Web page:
There are two basic forms of dumbbells: fixed or "pro-style", and adjustable dumbbells. Fixed dumbbells are individually compact, but are typically sold in sets which must be stored on a rack that is bulky and cumbersome. Adjustable dumbbells have historically incorporated plates and locking collars secured to the ends of an extended handle.

Adjustable dumbbells are the most space and cost efficient exercise equipment, however, they are not without some drawbacks. One drawback is the time it takes to change or adjust both dumbbells. Removing and replacing the locking collars and plates is time consuming, and can be a potential safety hazard if the collars are not securely tightened. Another drawback is that it is difficult to perform a "kickup" due to the protruding end of the handle. Some exercises such as bench presses, inclines and shoulder work typically begin and end with the dumbbells resting on the knees of the athlete, however, this can be unwieldy and painful if the ends of the dumbbells are not relatively flat.

Various adjustable dumbbells have been developed heretofore. U.S. Pat. Nos. 4,948,123 and 4,566,690 to Schook, 4,913,422 to Elmore et al, 4,900,016 to Caruthers, 4,880,229 to Broussard, and 4,743,017 to Jaeger are representative of the prior art in this regard. Each of these references, however, addresses only certain aspects of an adjustable dumbbell, such as releasability, interlocking of the weights, etc.

There is still a need for an adjustable dumbbell of improved construction which is not only compact in size, but also easily and securely adjustable and comfortable to use without the clutter of loose weights.

SUMMARY OF INVENTION

The present invention comprises an improved dumbbell which overcomes the foregoing and other difficulties associated with the prior art. In accordance with the invention, there is provided a unique adjustable dumbbell which incorporates a nested weight arrangement. The adjustable dumbbell herein generally comprises a handle portion, a weight portion including a plurality of weights and means for selectively connecting the handle portion to the desired number of weights therein. The other weights remain together in a stacked or nested arrangement. The adjustable dumbbell herein can also be adjusted for incremental weights, and may also be adjusted to provide offset leverage for even more effective training.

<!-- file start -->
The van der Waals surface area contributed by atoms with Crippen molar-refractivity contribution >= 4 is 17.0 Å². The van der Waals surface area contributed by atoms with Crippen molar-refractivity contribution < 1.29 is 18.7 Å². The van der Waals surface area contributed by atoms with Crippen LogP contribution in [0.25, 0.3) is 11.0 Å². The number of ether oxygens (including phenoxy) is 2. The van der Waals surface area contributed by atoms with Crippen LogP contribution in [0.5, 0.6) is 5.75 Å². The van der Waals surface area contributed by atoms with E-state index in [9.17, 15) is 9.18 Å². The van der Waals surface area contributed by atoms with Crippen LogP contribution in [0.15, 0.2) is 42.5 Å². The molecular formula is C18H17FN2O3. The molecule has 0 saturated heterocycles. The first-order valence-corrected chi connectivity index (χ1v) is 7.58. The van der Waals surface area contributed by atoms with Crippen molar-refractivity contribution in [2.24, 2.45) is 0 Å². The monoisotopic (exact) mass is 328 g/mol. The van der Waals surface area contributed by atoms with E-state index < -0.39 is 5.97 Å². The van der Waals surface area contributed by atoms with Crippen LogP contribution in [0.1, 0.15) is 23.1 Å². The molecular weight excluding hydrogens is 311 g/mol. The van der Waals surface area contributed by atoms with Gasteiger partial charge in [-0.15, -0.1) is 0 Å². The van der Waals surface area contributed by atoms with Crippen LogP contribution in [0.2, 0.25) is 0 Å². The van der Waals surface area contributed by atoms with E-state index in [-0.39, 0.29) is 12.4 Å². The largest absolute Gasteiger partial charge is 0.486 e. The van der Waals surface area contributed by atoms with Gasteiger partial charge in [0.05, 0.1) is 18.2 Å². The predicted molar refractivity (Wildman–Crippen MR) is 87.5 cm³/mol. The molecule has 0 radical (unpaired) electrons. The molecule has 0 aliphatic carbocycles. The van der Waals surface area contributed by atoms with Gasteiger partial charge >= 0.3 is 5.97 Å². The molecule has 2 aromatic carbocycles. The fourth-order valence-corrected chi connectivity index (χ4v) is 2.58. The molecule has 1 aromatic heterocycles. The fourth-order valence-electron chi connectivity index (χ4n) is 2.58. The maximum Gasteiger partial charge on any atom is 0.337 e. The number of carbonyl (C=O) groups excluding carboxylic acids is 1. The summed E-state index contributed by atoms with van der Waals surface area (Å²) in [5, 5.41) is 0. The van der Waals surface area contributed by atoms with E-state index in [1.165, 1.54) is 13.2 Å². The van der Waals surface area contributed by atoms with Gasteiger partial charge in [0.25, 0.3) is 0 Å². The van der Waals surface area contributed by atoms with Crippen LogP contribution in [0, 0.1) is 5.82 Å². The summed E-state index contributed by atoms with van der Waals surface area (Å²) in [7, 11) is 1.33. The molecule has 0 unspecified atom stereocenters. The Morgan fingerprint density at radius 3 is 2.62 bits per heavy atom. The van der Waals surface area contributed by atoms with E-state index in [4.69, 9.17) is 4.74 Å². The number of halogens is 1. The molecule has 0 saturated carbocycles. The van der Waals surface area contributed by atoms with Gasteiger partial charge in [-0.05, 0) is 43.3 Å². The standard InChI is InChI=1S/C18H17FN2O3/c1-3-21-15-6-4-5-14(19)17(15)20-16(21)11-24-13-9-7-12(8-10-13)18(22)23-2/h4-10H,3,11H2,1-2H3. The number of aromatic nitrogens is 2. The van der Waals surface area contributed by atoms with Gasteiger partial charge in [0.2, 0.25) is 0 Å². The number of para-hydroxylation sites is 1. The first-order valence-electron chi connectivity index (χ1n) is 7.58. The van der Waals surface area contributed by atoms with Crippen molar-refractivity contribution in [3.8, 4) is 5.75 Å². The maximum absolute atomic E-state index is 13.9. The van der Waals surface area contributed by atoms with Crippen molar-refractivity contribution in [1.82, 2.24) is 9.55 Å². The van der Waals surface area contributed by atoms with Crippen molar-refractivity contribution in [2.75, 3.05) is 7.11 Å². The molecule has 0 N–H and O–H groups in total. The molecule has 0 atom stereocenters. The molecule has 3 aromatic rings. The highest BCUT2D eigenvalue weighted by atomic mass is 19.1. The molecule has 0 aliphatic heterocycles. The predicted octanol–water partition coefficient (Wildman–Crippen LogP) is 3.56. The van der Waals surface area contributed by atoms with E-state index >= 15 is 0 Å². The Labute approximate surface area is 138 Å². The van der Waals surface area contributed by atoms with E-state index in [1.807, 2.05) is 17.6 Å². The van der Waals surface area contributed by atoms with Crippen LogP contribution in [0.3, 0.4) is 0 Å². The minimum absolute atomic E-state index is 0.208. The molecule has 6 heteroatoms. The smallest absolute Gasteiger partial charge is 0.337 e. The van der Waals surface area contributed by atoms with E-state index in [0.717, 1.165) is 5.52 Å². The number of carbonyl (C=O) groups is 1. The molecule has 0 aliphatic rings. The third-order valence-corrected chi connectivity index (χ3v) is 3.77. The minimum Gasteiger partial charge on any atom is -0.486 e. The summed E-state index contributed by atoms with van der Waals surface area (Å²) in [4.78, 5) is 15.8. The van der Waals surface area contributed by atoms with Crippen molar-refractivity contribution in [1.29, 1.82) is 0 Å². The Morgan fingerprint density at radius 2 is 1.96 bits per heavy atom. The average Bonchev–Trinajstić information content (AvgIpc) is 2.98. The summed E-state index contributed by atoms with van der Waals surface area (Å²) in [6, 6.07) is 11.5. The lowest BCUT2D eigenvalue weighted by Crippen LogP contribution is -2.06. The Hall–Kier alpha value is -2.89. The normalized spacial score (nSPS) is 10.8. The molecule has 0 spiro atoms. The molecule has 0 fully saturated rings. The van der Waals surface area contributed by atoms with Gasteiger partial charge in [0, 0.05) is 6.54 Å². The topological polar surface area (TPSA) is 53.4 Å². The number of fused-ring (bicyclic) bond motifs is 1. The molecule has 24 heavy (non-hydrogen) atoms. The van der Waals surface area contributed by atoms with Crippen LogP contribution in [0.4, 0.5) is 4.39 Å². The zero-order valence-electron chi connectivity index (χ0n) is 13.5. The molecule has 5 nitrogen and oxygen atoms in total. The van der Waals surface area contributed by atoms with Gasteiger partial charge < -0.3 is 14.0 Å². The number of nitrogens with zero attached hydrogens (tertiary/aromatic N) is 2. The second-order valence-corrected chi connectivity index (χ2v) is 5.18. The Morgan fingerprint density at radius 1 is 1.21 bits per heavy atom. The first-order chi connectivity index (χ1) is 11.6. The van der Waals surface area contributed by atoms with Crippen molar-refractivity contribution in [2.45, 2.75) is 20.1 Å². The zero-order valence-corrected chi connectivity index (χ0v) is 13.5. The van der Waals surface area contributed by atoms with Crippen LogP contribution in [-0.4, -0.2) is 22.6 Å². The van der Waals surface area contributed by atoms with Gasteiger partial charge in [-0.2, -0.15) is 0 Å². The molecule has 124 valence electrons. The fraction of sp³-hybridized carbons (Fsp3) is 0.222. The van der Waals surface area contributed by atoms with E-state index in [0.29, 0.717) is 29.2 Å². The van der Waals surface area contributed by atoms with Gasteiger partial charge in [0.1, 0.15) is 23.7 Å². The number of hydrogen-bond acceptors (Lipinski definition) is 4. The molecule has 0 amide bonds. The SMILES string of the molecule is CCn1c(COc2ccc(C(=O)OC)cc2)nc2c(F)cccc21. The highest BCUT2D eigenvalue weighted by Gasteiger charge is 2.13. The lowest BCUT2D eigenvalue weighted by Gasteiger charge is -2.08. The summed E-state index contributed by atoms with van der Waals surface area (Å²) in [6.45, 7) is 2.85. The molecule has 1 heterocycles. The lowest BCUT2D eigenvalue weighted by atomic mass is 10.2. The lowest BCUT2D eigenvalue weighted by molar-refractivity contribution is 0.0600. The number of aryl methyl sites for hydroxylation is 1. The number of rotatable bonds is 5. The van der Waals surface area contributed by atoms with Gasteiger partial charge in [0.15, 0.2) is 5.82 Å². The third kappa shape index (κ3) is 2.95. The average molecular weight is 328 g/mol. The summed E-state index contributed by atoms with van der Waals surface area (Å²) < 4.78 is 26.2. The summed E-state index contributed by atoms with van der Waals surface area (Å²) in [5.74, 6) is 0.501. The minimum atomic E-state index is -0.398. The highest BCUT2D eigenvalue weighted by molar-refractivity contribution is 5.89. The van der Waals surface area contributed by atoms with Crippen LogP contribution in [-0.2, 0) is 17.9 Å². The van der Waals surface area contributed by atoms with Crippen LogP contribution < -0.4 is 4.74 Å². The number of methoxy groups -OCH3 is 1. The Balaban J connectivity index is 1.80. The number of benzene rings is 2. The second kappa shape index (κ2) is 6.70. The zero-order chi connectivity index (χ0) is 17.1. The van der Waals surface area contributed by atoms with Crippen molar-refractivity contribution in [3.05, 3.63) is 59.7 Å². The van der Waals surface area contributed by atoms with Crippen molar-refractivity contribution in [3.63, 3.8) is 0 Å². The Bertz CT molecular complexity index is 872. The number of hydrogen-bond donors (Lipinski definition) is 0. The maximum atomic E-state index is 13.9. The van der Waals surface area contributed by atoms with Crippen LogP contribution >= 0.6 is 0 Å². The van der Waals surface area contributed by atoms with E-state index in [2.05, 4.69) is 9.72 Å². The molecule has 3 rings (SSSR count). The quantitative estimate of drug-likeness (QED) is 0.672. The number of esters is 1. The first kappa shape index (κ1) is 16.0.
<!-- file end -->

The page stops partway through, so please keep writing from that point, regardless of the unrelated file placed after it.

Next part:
BRIEF DESCRIPTION OF DRAWING

A better understanding of the invention can be had by reference to the following Detailed Description in conjunction with the accompanying Drawing, wherein:

FIG. 1 is a perspective view of the adjustable dumbbell of the invention, shown on a stand;

FIG. 2 is a side view of the adjustable dumbbell herein;

FIG. 3 is an end view thereof;

FIG. 4 is an exploded perspective view thereof;

FIG. 5 is an exploded perspective view of an alternate handle construction;

FIG. 6 is a side view thereof;

FIG. 7 is a sectional view taken along lines 7--7 of FIG. 6 in the direction of the arrows; and

FIGS. 8 and 9 are illustrations showing the adjustable dumbbell herein utilized in conjunction with a conventional weight stack in an exercise machine.

DETAILED DESCRIPTION

Referring now to the Drawing, wherein like reference numerals designate like or corresponding elements throughout the views, and particularly referring to FIG. 1, there is shown a pair of adjustable dumbbells 10 incorporating the invention. The dumbbells 10 are shown on a stand 12 including a base 14, column 16 and inclined top tray 18. The upper surface of tray 18 is preferably coated or lined with an elastomeric material for skid resistance and noise reduction. A lip 20 is provided at the lower edge of tray 18 to prevent the adjustable dumbbells 10 from slipping off the stand 12. The stand 12 is preferably formed of sheet metal, with the top tray 18 tilted and elevated for convenient access by an athlete. As will be explained more fully hereinafter, the adjustable dumbbells 10 incorporate a unique nested handle and weight arrangement for more compact construction.